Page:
Pattern of NSAID Poisoning in a Referral Poisoning Center of Iran: Solutions to Reduce the Suicide

Document Type : Research article


1 Department of Toxicology and Pharmacology, Islamic Azad University of Medical Sciences, Tehran, Iran.

2 Department of Clinical Toxicology, Loghman-Hakim Hospital, School of Medicine, Shahid Beheshti University of Medical Sciences, Tehran, Iran.


NSAIDs are nonsteroidal anti-inflammatory drugs, thus, they will provide analgesic,
antipyretic, anti-inflammatory, antiplatelet effects. Severe poisoning and death because of acute
intoxication can occur by ingestions of more than 400 mg/kg. This cross-sectional retrospective
study was carried out in on all patients referred to Loghman Hakim Hospital from 2011 to 2016.
Grouping of our patients was based on the amount of NSAID ingestion, Type of NSAID, patient’s
conscious level according to Reed Scaling criteria, suicide attempt, and gender. Data were analyzed
using the SPSS software. A P-value of 0.05 or less was considered to be statistically significant.
The period prevalence of NSAID poisoning was 0.14% and the incidence was 3.816/100,000/
year. The uppermost number of poisoning were seen in 2012 (20.96%). Mean age was 23.75
± 9.76 years and most of the intoxications were seen in females (66.37%). Of the patients, 140
(61.13%) had ingested less than 200 mg/kg, and 9.17% committed suicide having a mortality rate
of 0.43%. The most common NSAIDs that had been used were Ibuprofen (73.79%). Of patients,
83.4% underwent through common complications of NSAID poisoning. We find significant
relationship between the type of NSAID and higher sodium, BUN, ALT, ALP, CPK levels in men,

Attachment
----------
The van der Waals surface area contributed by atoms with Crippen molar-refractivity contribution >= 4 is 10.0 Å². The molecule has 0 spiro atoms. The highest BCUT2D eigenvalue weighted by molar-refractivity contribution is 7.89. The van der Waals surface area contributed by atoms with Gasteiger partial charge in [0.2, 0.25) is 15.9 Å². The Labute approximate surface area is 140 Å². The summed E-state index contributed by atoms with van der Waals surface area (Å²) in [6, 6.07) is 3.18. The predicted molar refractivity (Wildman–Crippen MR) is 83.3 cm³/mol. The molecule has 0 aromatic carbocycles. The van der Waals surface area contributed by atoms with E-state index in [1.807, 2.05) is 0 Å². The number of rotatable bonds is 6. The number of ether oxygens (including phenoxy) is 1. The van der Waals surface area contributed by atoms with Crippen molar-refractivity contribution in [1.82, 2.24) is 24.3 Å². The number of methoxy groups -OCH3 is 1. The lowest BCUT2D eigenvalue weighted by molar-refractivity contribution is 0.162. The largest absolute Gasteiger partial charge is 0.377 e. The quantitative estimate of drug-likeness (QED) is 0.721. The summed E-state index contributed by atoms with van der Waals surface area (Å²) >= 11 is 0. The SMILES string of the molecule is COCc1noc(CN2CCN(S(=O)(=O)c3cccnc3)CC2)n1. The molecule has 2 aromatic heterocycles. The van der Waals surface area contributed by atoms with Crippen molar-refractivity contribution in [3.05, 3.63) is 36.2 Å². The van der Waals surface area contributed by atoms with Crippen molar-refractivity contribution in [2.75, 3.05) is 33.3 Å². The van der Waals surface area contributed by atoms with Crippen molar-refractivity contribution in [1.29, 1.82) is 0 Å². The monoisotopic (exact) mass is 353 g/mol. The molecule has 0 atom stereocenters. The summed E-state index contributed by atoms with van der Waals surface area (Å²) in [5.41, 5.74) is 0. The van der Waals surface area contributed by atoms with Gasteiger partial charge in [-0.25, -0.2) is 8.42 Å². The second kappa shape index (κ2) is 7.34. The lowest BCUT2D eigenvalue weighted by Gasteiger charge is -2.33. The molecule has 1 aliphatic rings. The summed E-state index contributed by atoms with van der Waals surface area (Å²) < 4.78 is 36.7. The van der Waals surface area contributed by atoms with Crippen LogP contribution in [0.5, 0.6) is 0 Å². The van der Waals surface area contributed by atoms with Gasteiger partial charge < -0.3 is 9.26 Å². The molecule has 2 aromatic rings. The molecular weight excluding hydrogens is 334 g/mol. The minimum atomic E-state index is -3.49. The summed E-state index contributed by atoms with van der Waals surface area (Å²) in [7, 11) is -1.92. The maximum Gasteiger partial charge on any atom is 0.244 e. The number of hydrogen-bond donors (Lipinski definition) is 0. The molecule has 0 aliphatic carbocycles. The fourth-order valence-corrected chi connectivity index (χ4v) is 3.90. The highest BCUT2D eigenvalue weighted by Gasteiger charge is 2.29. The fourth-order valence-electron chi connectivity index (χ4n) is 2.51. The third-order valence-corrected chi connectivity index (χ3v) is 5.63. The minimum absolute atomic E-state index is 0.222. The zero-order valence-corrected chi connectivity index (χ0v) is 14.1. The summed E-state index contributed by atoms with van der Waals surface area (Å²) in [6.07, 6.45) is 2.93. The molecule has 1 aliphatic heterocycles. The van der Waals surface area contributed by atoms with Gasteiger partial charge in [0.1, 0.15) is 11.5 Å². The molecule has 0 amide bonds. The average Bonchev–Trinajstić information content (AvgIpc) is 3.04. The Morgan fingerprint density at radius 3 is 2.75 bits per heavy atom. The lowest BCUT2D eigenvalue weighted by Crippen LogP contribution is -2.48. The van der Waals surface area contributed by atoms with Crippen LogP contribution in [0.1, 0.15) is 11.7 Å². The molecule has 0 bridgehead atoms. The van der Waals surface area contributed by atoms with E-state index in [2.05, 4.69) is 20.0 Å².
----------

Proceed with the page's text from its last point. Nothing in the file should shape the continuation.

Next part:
and higher LDH level in women. Besides, we found substantial correlation between using shortacting
NSAIDs and female gender, suicide action, arrival to the hospital less than 12 h, amounts
under 200 mg/kg, hospitalization longer than 12 h, and presentation of loss of consciousness.


Main Subjects

(1) Morita I. Distinct functions of COX 1 and COX
2. Prostaglandins Other Lipid Mediat. (2002) 68:
(2) Saad J and Pellegrini MV. Nonsteroidal AntiInflammatory Drugs (NSAID) Toxicity. [Updated
2020 Jan 17]. In: StatPearls [Internet]. Treasure
Island (FL): StatPearls Publishing; 2020 Jan.
Available from:
(3) Pereira Leite C, Nunes C, Jamal SK, Cuccovia
IM and Reis S. Nonsteroidal anti-inflammatory
therapy: a journey toward safety. Med. Res. Rev.
(2017) 37: 802–59.
(4) Volans G, Monaghan J and Colbridge M. Ibuprofen
overdose. Int. J. Clin. Pract. (2003) 135: 54–60.
(5) Levine M, Khurana A and Ruha AM. Polyuria,
acidosis, and coma following massive ibuprofen
ingestion. J. Med. Toxicol. (2010) 6: 315–7.
(6) Marciniak KE, Thomas IH, Brogan TV, Roberts JS
and Czaja Mazor SS. Massive ibuprofen overdose
requiring extracorporeal membrane oxygenation
for cardiovascular support. Pediatr. Crit. Care
Med. (2007) 8: 180–2.
(7) Wood DM, Monaghan J, Streete P, Jones AL and
Dargan PI. Fatality after deliberate ingestion of
sustained release ibuprofen: a case report. Crit.
Care (2006) 10: R44.
(8) Holubek W, Stolbach A, Nurok S, Lopez O, Wetter
A and Nelson L. A report of two deaths from
massive ibuprofen ingestion. J. Med. Toxicol.
(2007) 3: 52–5.
(9) Gambaro G and Perazella MA. Adverse renal
effects of anti-inflammatory agents: evaluation